Liverpool’s defence is an obvious problem, but the midfield three who are tasked with shielding them are a huge part of the issue. Klopp complained about his players not “properly defending in midfield” after the thrashing at the hands of Manchester City, and he is right. Without a midfield shield, his defence is too often exposed.
Grujic might not be the answer – certainly not immediately, given his struggles with injury since joining the club in summer 2016 – but at the very least, Klopp’s first signing as Liverpool manager illustrated just what the German wants from his all-action midfielders. Henderson and Wijnaldum should have been watching, because they weren’t doing a great deal else on Tuesday.
* Forget Rocky Balboa, because the only redemption story worth your time is unfolding over on Merseyside.
In October 2016, Oumar Niasse gave a rather depressing interview stating that he did not even have a locker at Everton. He had been demoted to playing for the club’s Under-23s just eight months after signing. Less than a year later, and Ronald Koeman, as the rest of us, might well be ordering the finest slice of humble pie this establishment has to offer.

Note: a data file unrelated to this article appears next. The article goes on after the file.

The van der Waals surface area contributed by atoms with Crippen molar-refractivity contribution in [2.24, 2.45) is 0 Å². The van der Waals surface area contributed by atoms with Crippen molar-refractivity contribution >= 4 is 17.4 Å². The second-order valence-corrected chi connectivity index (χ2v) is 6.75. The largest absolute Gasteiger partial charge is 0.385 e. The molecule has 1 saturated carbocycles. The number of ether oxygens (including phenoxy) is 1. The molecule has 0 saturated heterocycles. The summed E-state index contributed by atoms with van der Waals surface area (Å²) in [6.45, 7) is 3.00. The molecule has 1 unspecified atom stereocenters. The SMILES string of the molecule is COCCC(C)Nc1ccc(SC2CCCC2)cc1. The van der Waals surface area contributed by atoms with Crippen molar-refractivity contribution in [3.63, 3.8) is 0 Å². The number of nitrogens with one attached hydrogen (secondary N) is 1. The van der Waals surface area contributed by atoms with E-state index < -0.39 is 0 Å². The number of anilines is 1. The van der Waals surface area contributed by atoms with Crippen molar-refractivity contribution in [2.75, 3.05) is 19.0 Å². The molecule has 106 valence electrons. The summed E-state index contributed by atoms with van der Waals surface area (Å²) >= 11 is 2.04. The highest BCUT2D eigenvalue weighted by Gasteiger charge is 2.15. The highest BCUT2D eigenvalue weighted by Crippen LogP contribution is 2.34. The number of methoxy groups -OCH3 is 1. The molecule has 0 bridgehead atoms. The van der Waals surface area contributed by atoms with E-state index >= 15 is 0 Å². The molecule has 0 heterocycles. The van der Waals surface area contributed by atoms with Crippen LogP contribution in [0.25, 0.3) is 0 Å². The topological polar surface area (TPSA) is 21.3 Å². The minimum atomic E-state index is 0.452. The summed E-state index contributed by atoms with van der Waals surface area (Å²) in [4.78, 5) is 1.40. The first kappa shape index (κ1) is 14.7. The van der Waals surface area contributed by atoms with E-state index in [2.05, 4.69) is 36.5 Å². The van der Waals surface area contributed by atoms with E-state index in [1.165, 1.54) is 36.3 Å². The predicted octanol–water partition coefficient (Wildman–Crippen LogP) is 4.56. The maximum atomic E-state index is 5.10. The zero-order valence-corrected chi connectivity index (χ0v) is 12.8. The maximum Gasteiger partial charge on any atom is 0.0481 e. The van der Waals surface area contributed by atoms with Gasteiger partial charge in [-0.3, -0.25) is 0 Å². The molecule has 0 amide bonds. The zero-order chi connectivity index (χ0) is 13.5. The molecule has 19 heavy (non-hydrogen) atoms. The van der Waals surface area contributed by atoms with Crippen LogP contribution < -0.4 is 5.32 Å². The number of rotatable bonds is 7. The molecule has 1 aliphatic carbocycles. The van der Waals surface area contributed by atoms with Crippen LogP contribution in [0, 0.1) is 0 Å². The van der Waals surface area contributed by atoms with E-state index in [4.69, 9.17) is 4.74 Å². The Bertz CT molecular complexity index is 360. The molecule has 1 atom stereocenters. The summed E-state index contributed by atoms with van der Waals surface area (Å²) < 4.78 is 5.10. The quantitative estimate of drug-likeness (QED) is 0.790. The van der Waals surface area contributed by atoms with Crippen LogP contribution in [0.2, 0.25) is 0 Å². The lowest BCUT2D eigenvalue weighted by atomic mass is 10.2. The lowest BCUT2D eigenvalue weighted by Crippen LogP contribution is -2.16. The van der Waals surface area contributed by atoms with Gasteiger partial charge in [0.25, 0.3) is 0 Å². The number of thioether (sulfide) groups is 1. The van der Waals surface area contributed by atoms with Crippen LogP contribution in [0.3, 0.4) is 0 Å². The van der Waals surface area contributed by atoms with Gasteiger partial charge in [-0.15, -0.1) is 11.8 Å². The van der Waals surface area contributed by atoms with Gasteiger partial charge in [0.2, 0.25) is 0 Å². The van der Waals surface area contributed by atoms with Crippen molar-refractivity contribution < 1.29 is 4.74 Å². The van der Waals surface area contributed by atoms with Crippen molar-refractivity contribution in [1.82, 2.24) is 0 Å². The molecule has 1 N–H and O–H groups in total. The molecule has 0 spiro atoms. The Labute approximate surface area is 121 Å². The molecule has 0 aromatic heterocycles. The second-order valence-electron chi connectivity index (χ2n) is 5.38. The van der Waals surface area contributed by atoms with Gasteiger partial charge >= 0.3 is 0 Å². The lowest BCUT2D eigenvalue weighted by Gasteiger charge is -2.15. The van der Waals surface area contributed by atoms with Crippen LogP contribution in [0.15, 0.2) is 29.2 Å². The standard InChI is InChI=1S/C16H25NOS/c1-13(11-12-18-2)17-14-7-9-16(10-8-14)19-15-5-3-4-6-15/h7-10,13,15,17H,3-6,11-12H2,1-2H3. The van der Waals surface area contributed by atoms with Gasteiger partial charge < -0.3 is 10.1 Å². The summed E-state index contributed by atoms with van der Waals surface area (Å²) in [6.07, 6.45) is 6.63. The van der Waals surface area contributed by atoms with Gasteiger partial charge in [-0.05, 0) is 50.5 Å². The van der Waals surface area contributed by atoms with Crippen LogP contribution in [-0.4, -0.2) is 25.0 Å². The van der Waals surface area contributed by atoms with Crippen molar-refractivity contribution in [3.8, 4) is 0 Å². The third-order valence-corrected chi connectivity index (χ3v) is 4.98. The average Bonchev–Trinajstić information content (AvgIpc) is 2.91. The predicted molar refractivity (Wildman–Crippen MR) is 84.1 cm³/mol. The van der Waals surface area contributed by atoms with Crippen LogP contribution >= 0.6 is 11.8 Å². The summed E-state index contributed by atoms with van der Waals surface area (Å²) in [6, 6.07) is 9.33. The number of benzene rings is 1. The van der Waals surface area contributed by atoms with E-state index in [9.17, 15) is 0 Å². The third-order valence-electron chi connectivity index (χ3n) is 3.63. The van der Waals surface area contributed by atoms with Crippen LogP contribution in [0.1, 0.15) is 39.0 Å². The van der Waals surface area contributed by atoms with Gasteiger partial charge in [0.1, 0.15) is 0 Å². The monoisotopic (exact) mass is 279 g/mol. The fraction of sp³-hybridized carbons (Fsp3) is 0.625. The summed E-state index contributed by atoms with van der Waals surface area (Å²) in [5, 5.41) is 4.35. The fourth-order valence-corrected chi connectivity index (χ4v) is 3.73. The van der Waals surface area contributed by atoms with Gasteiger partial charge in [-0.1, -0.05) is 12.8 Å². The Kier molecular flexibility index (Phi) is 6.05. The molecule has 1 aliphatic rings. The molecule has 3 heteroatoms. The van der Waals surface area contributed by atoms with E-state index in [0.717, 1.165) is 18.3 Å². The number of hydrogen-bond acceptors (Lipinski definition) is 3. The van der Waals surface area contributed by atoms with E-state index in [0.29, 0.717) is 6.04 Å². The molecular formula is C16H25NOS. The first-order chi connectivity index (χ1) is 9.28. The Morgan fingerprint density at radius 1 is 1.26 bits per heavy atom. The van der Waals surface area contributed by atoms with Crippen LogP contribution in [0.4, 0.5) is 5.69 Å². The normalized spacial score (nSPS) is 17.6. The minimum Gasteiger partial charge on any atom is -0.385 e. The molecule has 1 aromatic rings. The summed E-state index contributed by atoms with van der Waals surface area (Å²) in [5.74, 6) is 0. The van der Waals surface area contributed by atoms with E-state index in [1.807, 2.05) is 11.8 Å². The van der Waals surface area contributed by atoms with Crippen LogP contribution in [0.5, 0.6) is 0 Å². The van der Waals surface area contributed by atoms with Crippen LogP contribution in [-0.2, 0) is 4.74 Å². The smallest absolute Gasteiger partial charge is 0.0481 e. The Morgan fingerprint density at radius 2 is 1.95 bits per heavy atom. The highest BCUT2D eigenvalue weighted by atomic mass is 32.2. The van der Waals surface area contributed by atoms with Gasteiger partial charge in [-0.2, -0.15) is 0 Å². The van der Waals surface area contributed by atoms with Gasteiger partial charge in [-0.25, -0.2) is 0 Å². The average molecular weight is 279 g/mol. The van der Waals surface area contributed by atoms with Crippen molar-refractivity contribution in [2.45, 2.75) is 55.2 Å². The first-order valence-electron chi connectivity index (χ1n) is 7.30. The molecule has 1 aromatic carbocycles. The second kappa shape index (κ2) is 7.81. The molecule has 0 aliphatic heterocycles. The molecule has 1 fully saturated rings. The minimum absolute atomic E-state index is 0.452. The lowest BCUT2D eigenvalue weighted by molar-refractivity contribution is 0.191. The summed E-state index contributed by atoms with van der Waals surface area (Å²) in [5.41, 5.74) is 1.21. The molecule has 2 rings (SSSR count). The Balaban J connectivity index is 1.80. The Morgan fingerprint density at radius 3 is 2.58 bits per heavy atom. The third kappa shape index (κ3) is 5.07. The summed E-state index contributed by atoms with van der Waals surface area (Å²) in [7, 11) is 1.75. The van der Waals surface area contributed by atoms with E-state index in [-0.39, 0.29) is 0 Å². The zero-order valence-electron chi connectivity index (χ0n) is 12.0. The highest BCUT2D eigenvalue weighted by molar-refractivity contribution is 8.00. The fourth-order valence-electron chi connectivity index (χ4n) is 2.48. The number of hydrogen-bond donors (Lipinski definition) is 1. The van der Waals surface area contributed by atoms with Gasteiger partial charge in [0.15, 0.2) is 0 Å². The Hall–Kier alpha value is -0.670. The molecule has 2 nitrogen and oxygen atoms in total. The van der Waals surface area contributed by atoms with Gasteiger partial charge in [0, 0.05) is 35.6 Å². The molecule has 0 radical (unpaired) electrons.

“Everyone knows it was a difficult situation for him but it is about taking your chance when you get an opportunity,” Koeman said after Niasse’s “perfect goal” in the win over Sunderland. “He showed tonight that he is part of the team.”
Therein lies the lesson. Niasse could have refused to train, could have complained publicly or could have retreated to his homeland, easy paths that countless other players who have found themselves in a similar position have taken. Koeman has clashed with other Everton players, and Kevin Mirallas and Ross Barkley chose to throw their toys out of the pram instead of playing nicely and biding their time.
Niasse might not be the answer to the club’s striker problems, but he has earned the chance to state his case and show what he has in his locker – if he has finally been granted one.